Living With the Han 1: Spite and Malice From a Thousand Li Away.

My grandparents and a family friend, an eccentric Pole of partial German parentage, drove me to Konz Hbf. I felt little when I left. To say that my efforts in Hunland were in equal measures frustrating and frustrated is to verge past the point of understatement. Yet, I could not manage to muster much enthusiasm for China. The process thus far has been long, costly and drawn-out. That my nerves were already taxed to the breaking point led me to having a certain measure less patience than I normally would have had. Still, it seemed as if things worked out in the wash.

Being by nature a cautious person I spent my final night in Germany in Frankfurt-am-Main. Motel 1, a Munich-based hotelier left as little to be desired as it left overwhelming. That is, it was a very average hotel saved only by its relative low cost, convenient location and cleanliness. My primary bank managed to find a way to complicate matters for me. Their computer system is infamous were rejecting bank cards at hotels and shops while working perfectly adequately at bank machines. This time was no different. After being declined twice I had to walk a mile in 92-degree-heat to the nearest bank machine. Strange, one would think that Frankfurt-am-Main being a major financial centre that bank machines would be more readily available, but never mind. There, too, my card was declined. I withdrew a few euros from my German bank account and managed to scrape together just enough money to pay the bill. This wasn’t made easier by the fact that I had to pay 30 euros for a taxi ride from airport to hotel.

Frankfurt Airport seems to be hell-bent on making Hellrow look user-friendly and functional, but that is not the point. Aeroflot is a surprisingly good airline. My flight to Moscow Sheremetyevo was on a near-new Airbus A320. The seats were comfortable and the aeroplane clean. The service was also reasonably good. While not quite at the level of Cathay Pacific or Swiss International they compared favourably to British Airways, Lufthansa and KLM. We were served a full hot meal on the 2.5-hour-flight. The dreaded Sheremetyevo was surprisingly efficient and easy to navigate. On their website they cautioned leaving 1 hour, 10 minutes for connexions between Terminals D and F.

I was amazed by their security and passport control officers. Or, rather, I was amused by them. All were grumpy, unsmiling Russian women who had an insulted look when they saw me. They seemed to enjoy doing their job as little as passengers enjoyed having to go through it. Within 20 minutes of arrival I was at my gate. I had to spend just over 4 hours sitting. To pass the time I had a coffee and cake at one of their small cafés. The coffee was more than drinkable and the cake was delicious – a nougat, meringue confection that had the perfect sweetness. The flight to Shanghai was unfortunately not quite as good as the flight to Moscow. The new Boeing 777-300 had uncomfortable, narrow seats. This, I know, is very much a Boeing trademark. They’re mechanically sound, but Boeing pays far less regard to maximising the use of space. The couple sitting next to me were an elderly Chinese husband and wife. Both were very kind, even if they were both prone to coughing on me for the duration of the flight. I shouldn’t complain, at least they didn’t spit.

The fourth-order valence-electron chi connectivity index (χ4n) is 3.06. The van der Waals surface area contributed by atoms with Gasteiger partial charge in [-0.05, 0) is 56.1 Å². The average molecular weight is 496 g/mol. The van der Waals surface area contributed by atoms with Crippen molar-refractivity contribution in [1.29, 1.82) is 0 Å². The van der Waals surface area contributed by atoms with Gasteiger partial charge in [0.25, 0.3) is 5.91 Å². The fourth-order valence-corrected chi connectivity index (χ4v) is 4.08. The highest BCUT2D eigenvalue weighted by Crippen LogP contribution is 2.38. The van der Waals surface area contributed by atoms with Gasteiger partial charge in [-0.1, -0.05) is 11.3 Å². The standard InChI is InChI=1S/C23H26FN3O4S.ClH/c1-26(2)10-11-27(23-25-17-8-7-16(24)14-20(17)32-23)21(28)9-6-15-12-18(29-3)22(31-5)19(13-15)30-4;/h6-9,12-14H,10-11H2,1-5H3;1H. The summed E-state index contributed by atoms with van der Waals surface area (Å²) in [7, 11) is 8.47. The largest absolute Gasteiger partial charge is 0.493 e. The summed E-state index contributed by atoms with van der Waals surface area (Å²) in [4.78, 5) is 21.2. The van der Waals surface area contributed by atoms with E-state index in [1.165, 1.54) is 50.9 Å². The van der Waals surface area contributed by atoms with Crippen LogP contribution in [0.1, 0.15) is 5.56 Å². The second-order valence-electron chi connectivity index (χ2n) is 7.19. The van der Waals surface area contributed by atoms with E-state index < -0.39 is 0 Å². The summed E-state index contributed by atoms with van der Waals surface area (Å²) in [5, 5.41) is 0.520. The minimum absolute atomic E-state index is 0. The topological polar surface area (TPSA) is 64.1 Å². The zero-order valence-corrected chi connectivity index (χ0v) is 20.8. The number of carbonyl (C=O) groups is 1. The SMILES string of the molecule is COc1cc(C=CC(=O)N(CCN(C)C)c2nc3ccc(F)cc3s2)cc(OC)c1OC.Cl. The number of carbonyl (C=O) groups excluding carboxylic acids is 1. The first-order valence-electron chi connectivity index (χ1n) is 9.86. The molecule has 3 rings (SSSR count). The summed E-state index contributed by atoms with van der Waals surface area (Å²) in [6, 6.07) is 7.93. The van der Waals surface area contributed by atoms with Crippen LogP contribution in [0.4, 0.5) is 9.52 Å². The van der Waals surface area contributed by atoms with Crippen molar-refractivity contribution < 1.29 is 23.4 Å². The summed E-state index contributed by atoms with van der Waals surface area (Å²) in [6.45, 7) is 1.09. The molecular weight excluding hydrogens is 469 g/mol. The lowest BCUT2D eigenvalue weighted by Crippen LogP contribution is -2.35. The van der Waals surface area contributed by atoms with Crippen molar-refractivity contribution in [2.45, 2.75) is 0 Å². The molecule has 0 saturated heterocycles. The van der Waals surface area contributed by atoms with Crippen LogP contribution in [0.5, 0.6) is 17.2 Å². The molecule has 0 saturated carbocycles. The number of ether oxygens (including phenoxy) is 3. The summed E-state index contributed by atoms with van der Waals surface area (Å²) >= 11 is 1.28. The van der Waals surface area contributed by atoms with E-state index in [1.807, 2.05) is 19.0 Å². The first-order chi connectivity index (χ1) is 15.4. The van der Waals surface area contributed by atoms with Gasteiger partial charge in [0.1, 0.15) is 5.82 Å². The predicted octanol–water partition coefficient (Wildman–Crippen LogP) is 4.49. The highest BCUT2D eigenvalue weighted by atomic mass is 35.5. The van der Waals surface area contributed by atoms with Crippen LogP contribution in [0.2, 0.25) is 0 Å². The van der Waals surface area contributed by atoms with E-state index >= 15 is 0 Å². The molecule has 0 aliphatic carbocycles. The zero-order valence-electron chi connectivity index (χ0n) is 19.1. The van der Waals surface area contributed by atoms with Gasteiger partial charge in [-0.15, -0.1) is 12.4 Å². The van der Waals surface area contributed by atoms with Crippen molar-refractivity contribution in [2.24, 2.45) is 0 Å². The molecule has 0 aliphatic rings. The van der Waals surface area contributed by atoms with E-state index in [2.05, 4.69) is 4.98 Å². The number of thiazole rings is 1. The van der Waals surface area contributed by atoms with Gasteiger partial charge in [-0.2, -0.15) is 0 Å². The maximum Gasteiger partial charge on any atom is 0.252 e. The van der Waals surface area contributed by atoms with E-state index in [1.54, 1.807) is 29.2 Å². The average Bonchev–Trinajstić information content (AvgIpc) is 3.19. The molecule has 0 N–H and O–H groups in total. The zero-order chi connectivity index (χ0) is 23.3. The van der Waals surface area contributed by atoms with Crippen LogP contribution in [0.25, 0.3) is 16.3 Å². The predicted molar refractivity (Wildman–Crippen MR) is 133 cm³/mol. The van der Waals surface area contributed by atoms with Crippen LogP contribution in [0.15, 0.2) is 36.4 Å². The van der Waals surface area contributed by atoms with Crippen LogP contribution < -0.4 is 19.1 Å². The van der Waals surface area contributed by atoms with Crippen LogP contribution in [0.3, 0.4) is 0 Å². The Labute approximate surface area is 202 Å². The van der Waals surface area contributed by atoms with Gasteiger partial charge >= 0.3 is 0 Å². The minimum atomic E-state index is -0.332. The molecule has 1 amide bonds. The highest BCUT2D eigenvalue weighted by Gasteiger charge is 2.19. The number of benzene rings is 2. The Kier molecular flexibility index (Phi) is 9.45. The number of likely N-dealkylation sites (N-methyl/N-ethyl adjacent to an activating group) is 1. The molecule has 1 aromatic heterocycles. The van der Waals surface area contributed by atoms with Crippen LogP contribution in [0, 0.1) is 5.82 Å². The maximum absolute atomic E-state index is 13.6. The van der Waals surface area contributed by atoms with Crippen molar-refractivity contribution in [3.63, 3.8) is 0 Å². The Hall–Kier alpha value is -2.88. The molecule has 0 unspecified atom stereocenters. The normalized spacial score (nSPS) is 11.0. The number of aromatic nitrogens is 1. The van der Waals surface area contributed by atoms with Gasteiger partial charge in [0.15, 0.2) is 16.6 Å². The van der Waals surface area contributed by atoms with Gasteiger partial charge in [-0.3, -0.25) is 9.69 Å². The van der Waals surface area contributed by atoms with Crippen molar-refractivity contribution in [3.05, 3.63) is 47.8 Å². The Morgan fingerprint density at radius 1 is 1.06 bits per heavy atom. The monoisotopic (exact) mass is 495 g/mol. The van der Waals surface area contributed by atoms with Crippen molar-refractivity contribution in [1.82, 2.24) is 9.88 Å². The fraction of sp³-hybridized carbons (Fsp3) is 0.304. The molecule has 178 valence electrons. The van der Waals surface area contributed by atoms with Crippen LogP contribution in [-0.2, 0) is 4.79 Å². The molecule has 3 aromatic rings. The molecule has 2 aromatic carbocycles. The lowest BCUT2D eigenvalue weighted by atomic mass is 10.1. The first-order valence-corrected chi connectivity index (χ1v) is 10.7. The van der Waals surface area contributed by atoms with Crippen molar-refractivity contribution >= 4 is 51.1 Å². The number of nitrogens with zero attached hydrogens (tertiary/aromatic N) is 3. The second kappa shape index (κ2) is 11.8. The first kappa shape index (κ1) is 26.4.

The Chinese often have a bit of the  dromedary about them in that respect. I was petrified of having to endure Shanghai Pu Dong yet again. The last time I was there, in 2011, I was hassled by so many pushy promoters and left to flounder for half an hour in that sea of black-haired people that I was at the verge of a nervous breakdown. Then again, I usually am never far from one at the best of times. When I saw the queue – long and winding – I thought it best to go powder my nose prior to entering that seemingly endless waterfall of humanity. This nearly proved a fatal error. One simply does not go the opposite direction of a herd of Chinese and expect to survive.

Battered and bruised, I clawed my way over the finish line. Worse was to come. An Emirates flight had arrived just as I finished and I found myself in a sea of Middle-Eastern-Types who ranged from a reasonably intelligent Iranian woman who took off her niqab at the first opportunity to a group of Egyptian dregs. Most cut in front of me, the halal swine. This being China, no one found it unusual. I, however, had the last laugh. The sulky-looking halal boar in front of me made the mistake of providing the Chinese passport control officer evasive, dishonest answers. Growing quickly tired of him he summoned a higher-ranked official to put him through a thorough investigation. Halal Swine had to deal with a witch-nosed woman who looked like her favourite hobby was sucking lemons. When my turn came, the process mercifully went quickly and painlessly. I had the correct paperwork and could provide concise, yet detailed, answers. He stamped my passport and waved me through.